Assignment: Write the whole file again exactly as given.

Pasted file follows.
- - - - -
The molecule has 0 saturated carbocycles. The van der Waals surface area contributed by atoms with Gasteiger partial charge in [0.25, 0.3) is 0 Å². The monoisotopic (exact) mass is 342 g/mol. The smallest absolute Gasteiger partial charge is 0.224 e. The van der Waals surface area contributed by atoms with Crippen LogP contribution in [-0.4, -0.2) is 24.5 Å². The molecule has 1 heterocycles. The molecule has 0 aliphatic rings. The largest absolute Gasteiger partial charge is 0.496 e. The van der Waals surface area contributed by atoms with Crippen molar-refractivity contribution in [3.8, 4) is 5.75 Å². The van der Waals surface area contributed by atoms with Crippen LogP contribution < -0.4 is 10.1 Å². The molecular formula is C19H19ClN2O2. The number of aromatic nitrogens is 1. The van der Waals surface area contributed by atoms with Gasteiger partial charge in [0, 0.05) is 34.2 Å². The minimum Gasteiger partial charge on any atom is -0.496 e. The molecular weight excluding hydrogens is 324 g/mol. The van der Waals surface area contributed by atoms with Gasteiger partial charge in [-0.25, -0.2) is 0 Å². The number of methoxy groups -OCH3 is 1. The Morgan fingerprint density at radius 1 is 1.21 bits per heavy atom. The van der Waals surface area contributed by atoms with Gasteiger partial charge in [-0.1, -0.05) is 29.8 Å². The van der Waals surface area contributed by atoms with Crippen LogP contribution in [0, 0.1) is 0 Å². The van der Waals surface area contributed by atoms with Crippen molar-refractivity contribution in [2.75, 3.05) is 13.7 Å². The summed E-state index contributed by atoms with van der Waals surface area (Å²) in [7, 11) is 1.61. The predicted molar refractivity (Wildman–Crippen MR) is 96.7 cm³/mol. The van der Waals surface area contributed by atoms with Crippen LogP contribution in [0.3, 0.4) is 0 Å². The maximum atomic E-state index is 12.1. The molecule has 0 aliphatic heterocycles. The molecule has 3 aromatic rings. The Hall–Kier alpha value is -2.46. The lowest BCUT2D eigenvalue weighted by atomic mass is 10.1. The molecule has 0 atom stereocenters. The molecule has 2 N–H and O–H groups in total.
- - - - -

The molecule has 0 saturated carbocycles. The van der Waals surface area contributed by atoms with Gasteiger partial charge in [0.25, 0.3) is 0 Å². The monoisotopic (exact) mass is 342 g/mol. The smallest absolute Gasteiger partial charge is 0.224 e. The van der Waals surface area contributed by atoms with Crippen LogP contribution in [-0.4, -0.2) is 24.5 Å². The molecule has 1 heterocycles. The molecule has 0 aliphatic rings. The largest absolute Gasteiger partial charge is 0.496 e. The van der Waals surface area contributed by atoms with Crippen molar-refractivity contribution in [3.8, 4) is 5.75 Å². The van der Waals surface area contributed by atoms with Crippen LogP contribution < -0.4 is 10.1 Å². The molecular formula is C19H19ClN2O2. The number of aromatic nitrogens is 1. The van der Waals surface area contributed by atoms with Gasteiger partial charge in [0, 0.05) is 34.2 Å². The minimum Gasteiger partial charge on any atom is -0.496 e. The molecular weight excluding hydrogens is 324 g/mol. The van der Waals surface area contributed by atoms with Gasteiger partial charge in [-0.25, -0.2) is 0 Å². The number of methoxy groups -OCH3 is 1. The Morgan fingerprint density at radius 1 is 1.21 bits per heavy atom. The van der Waals surface area contributed by atoms with Gasteiger partial charge in [-0.1, -0.05) is 29.8 Å². The van der Waals surface area contributed by atoms with Crippen LogP contribution in [0, 0.1) is 0 Å². The van der Waals surface area contributed by atoms with Crippen molar-refractivity contribution in [2.75, 3.05) is 13.7 Å². The summed E-state index contributed by atoms with van der Waals surface area (Å²) in [7, 11) is 1.61. The predicted molar refractivity (Wildman–Crippen MR) is 96.7 cm³/mol. The van der Waals surface area contributed by atoms with Crippen LogP contribution in [0.3, 0.4) is 0 Å². The maximum atomic E-state index is 12.1. The molecule has 0 aliphatic heterocycles. The molecule has 3 aromatic rings. The Hall–Kier alpha value is -2.46. The lowest BCUT2D eigenvalue weighted by atomic mass is 10.1. The molecule has 0 atom stereocenters. The molecule has 2 N–H and O–H groups in total.